Recently a piece of paper has been causing much uproar around this tiny nation.
If you have been following the news, you would know what I am talking about.
Just about three weeks ago, the Singapore Government released the White Paper on Population.
It initiated with a local news headline, “Population projected at 6.9m by 2030 with strong Singaporean core. – CNA”. I could only picture the unison crescendo of gasps coming from any Singaporean that read it that morning. This release came just after the Punggol East By-Election in which the PAP candidate lost to the WP candidate by 3182 votes. Find out more about the White Paper here.
My first reaction to that headline was a totally “WTF?!” moment. Um, seriously HOW could we possibly fit in a target of 6.9m in this piece of land 710km2???
The answer was apparently, amidst all the angry voices was that the 6.9m was NOT the target to reach but a projection like how the ST vehemently reported. To many people, projection or target, what’s the difference am I right? I’m basically disappointed at the way ST has worded their article on this issue. Clearly it supports the government’s plans but with many vital points missing. The ST reports, just echoes that of the government without maintaining a neutral stand. I could imagine the chief editor waiting for the final nod of approval before publishing news articles about local politics and the government per se.
Lively debate on benefits and dangers of WP’s PWP plan. – ST, Feb 06 2013
For a long time now, I stopped reading ST. I just felt that I have wasted minutes of my life reading a bunch of words that would in the end make me go, ‘huh?’
After the lost in the recent by-elections, the PM said that his party lacked 20/20 vision. So they would try harder.
Not long after, they decided to call out a in my opinion, an unthinkable measure by increasing the population to a projected 6.9m. How is this actually going to improve the current lack in 20/20 vision? Right now there are eminent issues. The income gap is SO BIG, it’s actually obvious enough to see. It would help if more Singaporeans are willing and upfront about their woes. But this is just the tip of the iceberg. And these are real issues right now that need to be addressed ASAP. In a span of 6 years, I’ve basically noticed the change in demographics. In 6 years that is a very rapid change, it’s even more irksome because the country is small.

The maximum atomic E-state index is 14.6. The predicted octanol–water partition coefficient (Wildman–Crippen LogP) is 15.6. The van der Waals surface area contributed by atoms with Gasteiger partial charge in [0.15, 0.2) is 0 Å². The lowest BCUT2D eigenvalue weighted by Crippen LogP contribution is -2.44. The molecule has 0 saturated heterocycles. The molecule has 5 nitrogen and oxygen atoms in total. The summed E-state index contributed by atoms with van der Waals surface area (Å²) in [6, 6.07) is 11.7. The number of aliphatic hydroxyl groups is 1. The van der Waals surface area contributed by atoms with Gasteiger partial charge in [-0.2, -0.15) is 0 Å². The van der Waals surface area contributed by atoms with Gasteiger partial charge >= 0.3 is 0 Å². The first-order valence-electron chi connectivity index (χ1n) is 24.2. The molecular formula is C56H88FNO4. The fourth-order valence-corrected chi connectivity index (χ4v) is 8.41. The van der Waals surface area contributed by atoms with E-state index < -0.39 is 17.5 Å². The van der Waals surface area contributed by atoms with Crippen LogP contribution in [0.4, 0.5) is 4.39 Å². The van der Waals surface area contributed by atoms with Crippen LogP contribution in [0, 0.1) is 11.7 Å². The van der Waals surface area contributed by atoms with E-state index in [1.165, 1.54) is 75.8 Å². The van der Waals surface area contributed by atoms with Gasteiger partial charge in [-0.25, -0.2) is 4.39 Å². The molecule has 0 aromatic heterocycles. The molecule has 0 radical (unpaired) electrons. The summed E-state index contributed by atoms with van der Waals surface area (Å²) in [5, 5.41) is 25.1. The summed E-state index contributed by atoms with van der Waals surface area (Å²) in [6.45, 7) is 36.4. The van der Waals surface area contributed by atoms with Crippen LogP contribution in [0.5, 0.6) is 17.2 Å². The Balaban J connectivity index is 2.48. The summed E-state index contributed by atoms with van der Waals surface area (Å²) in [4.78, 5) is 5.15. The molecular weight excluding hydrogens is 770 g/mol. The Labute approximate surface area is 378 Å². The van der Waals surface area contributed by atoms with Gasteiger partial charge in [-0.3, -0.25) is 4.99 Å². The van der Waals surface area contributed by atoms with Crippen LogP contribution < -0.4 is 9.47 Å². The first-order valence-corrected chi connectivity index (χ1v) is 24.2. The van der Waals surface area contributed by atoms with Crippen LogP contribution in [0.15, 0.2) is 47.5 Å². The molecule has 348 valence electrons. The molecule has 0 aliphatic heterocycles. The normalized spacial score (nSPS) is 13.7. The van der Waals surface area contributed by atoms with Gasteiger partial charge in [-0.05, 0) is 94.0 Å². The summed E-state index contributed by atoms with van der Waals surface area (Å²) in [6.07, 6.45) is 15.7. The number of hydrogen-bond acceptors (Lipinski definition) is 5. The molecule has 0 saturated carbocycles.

If taxes are high here too, we might possibly enjoy a better standard of living. Having better welfare especially for our aging population. A better work-life balance. That’s what’s LACKING IN SINGAPORE. We don’t need a world-class airport or a world-class transportation. What people need is security in all form. The fear of a pregnant mum that she might lose her job to a 3rd-world foreigner who’s ever ready to take over her job for much more lower wages. The fear of people not being able to earn enough wages to sustain themselves in future as MORE and MORE people are brought in ultimately driving property prices up and wages are low. How would families want to have more children then? That’s fear.Many Singaporeans have no problem with immigration OR foreigners. But it becomes a problem when it’s overloaded. Take a look at the country if you have been there. And ask yourself if there is actually space to move around. When I come across job positions that have been filled up my foreigners, I wonder why a Singaporean can’t take up that job position and most likely the reason behind it is the pay package isn’t attractive enough or that it’s too much work for too little pay. High cost of living, flats that are expensive to pay, looking after their elderly, having some savings for themselves, other expenses such as medical and utilities bills, provisions for marriage or future children. A job that is pegged at a low wage rate of $5 – $6 per hour, and no prospects of wages increasing, how could we achieve quality living? These are just some of woes that many of the middle class Singaporeans face.
Most people from 3rd world countries have no hesitation to move to Singapore and sing praises of her, because it’s no denying that Singapore is basically a much better platform for them to grow, as compared to the poverty and the incompetence of their policymakers back in their own homelands. It’s also no denying that these people have flocked here seeking a better life. As much as I think that is fair if you look at it comparatively, because more than likely, this standard of living here would be BETTER for them, then what about the citizens who are already here throughout 2-3 generations? Where are they going to run off to for a better quality of living?
Nearly 5000 Singaporeans turned up at the protest against the PWP in Hong Lim Park on February 16 2013.
As much as I understand the need by the government to address the need to increase our birth-rate. I do feel that they should start to listen to the people more from now on. Why are people hesitating to have more babies? Why are couples marrying later? Importing foreigners more and more to replace low-birth rates is not the answer, in the end we’ll only end up with a Singapore with a lost identity that is all work and no play.